EAST LANSING, Mich. (AP) -- For a program that hasn't had back-to-back winning seasons in nearly two decades, there's an optimistic buzz surrounding Michigan State football these days.
Several key players are back from last year's 7-6 team. The school is wrapping up a $15.5 million expansion and renovation of the football facilities. Coach Mark Dantonio is back for his second year. And some recruiting analysts say the Spartans' early haul for the incoming class of 2009 is among the nation's best.
But here's a word of caution for Spartan fans planning on a jump to the Big Ten's upper echelon: Optimism has run rampant before, only to be quieted by midseason. Michigan State hasn't had two consecutive winning seasons since 1989-90 under former coach George Perles.
The Spartans never had a losing season under Nick Saban in the late 1990s, but they never had back-to-back winners, either. Saban's teams twice finished 6-6 during his five seasons in East Lansing.
Michigan State had winning records in 2001 under Bobby Williams and in 2003 under John L. Smith. Neither coach was able to build on the momentum and neither lasted much longer with the program.
Dantonio wants to prove things are different on his watch.
"We're on first base trying to get to second," Dantonio said. "It's important to take a step forward, not a step back."
Each of Michigan State's six losses last year were by seven points or less, including a 24-21 loss to Boston College in the Champs Sports Bowl. Two defeats came in overtime.
Michigan State has put an emphasis on finishing games more strongly in 2008. Last year's near misses also leave the Spartans expecting a better record this year.
Veterans say the offseason strength and conditioning program was more grueling than ever. The program included more running and for the first time included work with a speed coach.
"Last season we set a foundation, but 7-6 is not where this program aspires to be," quarterback Brian Hoyer said. "We want to be on top of the Big Ten, and being 7-6 is not going to get you there."
Hoyer and running back Javon Ringer combine to give the Spartans a solid, experienced starting backfield. They are two of only 13 seniors in Michigan State's core playing group.
Ringer gained 1,447 yards rushing last season, the most by any Spartan since Blake Ezor in 1988, and is one of the nation's better running backs. But this year, he won't have bruiser Jehuu Caulcrick to spell him and keep him fresh, particularly in short yardage situations. Caulcrick set a school record with 21 rushing touchdowns last season.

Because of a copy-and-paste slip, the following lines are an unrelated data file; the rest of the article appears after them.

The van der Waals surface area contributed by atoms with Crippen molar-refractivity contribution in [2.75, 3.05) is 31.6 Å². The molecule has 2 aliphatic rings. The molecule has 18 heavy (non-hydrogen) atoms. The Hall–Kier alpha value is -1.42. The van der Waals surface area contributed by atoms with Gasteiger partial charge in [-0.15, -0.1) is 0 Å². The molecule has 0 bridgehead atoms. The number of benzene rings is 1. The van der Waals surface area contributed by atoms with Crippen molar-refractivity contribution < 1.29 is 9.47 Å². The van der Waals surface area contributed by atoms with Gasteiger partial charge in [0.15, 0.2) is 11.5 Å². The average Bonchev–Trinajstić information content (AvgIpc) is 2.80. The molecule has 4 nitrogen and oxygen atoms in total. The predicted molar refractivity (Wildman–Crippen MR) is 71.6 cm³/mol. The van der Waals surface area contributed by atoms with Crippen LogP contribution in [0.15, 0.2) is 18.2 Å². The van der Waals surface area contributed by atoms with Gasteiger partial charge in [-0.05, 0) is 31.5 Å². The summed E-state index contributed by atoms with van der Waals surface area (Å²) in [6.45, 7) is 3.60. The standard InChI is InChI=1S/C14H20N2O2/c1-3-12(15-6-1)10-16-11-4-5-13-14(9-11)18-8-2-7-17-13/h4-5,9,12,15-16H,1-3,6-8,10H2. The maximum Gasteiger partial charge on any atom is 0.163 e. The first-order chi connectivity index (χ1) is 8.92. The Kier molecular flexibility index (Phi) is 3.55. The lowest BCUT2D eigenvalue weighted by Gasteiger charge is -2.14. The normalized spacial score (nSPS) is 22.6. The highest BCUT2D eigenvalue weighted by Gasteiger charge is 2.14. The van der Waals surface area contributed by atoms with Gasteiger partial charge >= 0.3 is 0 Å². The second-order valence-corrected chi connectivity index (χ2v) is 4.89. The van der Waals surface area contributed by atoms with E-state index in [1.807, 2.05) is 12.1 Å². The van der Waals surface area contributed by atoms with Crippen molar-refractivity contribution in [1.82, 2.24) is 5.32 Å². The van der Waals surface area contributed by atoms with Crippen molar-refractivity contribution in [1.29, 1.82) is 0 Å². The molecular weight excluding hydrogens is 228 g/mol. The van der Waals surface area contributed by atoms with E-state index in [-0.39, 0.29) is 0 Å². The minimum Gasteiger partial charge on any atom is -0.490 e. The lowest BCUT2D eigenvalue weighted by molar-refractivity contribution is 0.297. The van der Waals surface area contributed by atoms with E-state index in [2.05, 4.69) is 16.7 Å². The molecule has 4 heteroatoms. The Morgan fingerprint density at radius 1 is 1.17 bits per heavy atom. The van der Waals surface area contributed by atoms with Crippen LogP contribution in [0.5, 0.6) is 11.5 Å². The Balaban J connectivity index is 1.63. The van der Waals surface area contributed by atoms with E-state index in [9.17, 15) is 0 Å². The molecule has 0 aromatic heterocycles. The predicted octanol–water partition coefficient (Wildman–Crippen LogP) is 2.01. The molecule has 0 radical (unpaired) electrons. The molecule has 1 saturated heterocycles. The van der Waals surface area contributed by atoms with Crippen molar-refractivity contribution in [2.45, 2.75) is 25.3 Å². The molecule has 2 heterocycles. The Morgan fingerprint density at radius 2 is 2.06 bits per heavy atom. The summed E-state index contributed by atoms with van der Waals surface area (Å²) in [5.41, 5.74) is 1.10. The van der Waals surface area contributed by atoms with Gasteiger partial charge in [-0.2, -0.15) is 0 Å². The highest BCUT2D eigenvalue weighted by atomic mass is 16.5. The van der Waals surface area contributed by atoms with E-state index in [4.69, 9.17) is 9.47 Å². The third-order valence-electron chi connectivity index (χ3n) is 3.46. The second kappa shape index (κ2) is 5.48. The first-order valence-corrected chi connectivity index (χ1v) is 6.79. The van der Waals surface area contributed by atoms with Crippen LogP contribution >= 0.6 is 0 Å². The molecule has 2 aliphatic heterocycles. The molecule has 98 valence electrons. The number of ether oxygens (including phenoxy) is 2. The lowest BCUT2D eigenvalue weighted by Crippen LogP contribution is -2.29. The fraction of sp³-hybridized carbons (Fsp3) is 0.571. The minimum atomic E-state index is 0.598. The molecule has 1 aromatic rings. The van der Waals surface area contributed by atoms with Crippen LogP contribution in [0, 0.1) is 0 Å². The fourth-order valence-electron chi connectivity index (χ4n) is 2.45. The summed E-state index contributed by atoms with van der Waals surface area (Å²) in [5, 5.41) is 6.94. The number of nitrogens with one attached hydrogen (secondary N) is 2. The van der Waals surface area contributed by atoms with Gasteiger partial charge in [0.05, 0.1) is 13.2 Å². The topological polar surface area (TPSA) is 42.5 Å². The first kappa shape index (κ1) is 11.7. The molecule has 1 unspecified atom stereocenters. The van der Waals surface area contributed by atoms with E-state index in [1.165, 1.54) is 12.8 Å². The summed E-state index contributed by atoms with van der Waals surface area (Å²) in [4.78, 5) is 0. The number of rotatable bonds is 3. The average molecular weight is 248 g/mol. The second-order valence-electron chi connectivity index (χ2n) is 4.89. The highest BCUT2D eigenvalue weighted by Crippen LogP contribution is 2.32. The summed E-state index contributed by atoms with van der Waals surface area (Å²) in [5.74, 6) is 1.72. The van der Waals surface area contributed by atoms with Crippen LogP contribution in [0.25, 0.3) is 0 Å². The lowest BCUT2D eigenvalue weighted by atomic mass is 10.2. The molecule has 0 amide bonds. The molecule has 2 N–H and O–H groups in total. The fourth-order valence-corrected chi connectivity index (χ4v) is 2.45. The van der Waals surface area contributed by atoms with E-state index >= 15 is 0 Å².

Ringer -- a 5-foot-9, 202-pounder -- says he won't shy away from the extra carries.
"I know more of it is going to go on my shoulders," Ringer said. "I'm looking forward to it."
The Spartans believe they have talented backup runners in A.J. Jimmerson, Andre Anderson and Ashton Leggett.
Hoyer threw for 2,725 yards and 20 TDs against 11 interceptions last season.
Receivers will try to collectively replace Devin Thomas, who left Michigan State a year early and now is with the NFL's Washington Redskins. Mark Dell and Deon Curry each had 20 or more catches last season and are among the leading returnees.
The offensive line returns tackle Jesse Miller, guard Roland Martin and center Joel Nitchman. The defensive line has holes to fill but could be bolstered by Cincinnati transfer Trevor Anderson, a Detroit native who started for Dantonio with the Bearcats in 2005 and 2006. Anderson, a defensive end, led Cincinnati in sacks in '06.
Greg Jones and Eric Gordon, both sophomores, lead a young group of linebackers. Otis Wiley, Kendell Davis-Clark, Roderick Jenrette, Chris L. Rucker and Ross Weaver are among those giving the Spartans a deep and experienced defensive backfield.
Punter Aaron Bates and kicker Brett Swenson both return on special teams.
The Spartans' quest for a winning season starts with a tough road trip Aug. 30 at California. The Spartans get Notre Dame, Ohio State and Wisconsin at home but must travel to Michigan and Penn State.
Michigan State skips Illinois and Minnesota in the Big Ten's rotating schedule.